TED Conversations

This conversation is closed. Start a new conversation
or join one »

Should we force kids to learn material they don't show interest in?

As a college graduate I was thinking about how much material I have studied in all of my educational career and then promptly forgotten after the test. Is it a waste of time to try and learn something you are not interested in? To what extent should we allow educational autonomy?

There are a lot of different ways to be intelligent. Memorization and regurgitation are just one small facet.

+6
Share:

Showing single comment thread. View the full conversation.

  • thumb
    Feb 2 2013: Might want to put more time on this. Hit "edit" to add time.

    Well, they say nothing is ever wasted in nature, and I think life in general is that way, nothing we learn is ever wasted. Actually, as you grow from kindergarten, you have increasing choice over what you learn and can choose things you are interested in. I do think our society believes everybody should have certain basic skills, however.
    • Feb 3 2013: Sure one can learn from mistakes but an education should help the child get on the track of avoiding some of what life will throw. If we emphasis critical thinking and creativity for example. The human brain is a supercomputer and I do believe we need to see that every child gets to use it before they get the attitude that school sucks.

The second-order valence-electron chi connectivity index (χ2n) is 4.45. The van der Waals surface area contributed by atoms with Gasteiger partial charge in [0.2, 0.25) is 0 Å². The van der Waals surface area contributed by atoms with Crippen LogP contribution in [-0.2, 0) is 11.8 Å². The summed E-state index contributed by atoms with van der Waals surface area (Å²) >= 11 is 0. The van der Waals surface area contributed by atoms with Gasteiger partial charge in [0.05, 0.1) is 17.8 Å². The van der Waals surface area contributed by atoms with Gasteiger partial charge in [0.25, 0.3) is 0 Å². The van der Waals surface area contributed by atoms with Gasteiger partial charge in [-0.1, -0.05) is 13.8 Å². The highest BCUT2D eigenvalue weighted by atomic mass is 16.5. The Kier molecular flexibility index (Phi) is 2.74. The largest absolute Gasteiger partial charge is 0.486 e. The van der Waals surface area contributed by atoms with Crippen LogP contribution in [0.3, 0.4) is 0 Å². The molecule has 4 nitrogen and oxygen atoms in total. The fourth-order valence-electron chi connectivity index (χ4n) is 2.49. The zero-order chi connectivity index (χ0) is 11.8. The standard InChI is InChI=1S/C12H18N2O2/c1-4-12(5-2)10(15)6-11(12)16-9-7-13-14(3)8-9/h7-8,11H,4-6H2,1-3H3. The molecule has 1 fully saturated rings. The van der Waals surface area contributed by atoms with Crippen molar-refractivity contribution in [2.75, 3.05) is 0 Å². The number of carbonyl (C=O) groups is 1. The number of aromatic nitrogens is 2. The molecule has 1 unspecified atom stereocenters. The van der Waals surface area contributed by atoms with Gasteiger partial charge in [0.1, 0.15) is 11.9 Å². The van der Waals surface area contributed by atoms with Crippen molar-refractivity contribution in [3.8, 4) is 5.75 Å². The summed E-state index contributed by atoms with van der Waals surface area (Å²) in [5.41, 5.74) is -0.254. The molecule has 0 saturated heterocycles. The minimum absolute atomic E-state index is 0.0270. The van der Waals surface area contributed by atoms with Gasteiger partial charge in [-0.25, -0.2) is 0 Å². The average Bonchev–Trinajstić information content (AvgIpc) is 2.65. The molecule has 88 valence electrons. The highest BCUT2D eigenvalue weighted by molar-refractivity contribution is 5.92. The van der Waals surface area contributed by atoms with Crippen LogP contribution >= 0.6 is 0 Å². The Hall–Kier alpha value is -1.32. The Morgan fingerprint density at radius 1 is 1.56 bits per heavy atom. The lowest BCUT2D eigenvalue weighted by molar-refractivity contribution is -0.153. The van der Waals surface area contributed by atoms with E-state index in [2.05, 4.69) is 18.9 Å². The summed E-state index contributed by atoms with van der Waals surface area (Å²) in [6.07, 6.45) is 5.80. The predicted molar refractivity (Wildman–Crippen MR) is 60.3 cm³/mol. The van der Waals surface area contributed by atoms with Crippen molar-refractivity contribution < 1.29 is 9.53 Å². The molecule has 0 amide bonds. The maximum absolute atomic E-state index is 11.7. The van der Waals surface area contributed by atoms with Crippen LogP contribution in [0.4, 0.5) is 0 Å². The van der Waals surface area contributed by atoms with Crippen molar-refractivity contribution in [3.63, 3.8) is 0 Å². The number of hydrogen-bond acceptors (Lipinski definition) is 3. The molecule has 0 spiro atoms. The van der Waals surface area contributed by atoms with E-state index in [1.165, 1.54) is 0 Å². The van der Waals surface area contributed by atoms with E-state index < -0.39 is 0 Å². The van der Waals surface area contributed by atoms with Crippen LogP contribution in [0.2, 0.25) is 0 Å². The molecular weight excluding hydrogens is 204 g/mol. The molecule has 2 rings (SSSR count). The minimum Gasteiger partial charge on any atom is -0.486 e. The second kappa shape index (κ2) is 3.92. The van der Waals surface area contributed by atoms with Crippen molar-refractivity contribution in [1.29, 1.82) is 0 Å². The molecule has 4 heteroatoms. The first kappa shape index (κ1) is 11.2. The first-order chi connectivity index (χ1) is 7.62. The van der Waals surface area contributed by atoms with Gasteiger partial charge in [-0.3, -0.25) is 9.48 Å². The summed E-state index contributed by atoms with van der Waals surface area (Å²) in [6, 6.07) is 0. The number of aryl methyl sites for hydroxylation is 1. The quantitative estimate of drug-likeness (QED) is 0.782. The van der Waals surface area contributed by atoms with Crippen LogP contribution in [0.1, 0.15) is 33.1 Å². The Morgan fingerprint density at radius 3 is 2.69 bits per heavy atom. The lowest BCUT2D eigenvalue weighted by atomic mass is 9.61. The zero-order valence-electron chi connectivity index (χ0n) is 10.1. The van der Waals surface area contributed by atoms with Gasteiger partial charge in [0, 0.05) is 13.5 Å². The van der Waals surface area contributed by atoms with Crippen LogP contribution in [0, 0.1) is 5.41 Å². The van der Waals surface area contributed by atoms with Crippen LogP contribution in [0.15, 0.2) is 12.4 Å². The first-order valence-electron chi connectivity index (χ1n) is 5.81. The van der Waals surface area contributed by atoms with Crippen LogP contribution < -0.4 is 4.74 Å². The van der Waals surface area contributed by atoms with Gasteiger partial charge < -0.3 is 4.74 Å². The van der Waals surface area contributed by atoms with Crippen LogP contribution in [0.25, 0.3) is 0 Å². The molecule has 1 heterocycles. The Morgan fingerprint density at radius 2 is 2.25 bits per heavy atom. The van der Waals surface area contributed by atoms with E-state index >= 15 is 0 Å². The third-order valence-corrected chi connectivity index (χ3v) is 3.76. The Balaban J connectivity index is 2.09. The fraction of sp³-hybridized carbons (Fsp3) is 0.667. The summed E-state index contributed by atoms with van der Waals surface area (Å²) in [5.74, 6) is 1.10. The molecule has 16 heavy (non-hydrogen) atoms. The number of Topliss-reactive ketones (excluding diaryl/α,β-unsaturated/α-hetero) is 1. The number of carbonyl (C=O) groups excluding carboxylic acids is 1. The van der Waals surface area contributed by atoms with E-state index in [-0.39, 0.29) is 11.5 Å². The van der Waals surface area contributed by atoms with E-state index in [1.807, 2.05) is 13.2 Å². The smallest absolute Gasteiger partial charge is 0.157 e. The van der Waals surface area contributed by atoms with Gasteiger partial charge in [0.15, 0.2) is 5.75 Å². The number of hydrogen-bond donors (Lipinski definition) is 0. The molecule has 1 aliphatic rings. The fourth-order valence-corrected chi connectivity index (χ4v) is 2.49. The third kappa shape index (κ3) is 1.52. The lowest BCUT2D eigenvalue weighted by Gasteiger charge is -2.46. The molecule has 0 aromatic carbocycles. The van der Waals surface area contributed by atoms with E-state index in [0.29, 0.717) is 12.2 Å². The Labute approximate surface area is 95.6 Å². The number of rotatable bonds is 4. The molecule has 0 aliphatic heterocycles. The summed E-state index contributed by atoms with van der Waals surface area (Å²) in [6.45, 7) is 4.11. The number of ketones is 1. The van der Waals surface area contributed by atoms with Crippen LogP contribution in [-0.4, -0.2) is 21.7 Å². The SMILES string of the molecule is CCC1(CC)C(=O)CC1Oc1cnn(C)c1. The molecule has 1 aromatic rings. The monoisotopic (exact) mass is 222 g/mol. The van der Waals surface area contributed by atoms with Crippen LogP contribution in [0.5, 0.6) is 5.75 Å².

• thumb
        Feb 4 2013: Well, Brian, I tend to want to defend education because I enjoyed my school years. I did not find that it was all about memorization or regurgitation. New concepts were presented to us over and over in all my classes, many of the new concepts were difficult and took effort to understand, and I think it exercised my brain to do the work to get the new concepts "under my belt." This would have been true both in math and science and in the humanities. There were many opportunities to take art classes and expand creativity.

        I was on the fast track academically. I was in the mentally gifted minor program in elementary school, took all the hardest courses in junior high and high school, and went on to Stanford bachelor's. Most of my friends were also really smart. I don't know, where were you, or are you, academically?
        • Feb 4 2013: Ok so you had a different educational career than the majority. I had your standard public high school, public university education.

          I don't think we need to have a curriculum that's goal is for all of its students to become scientists. I am using science broadly. Students should be introduced to subjects and be able to dig deeper if they so choose. I think school is a turn off when one has to study minute details on a subject they are not even interested in.

Showing single comment thread. View the full conversation.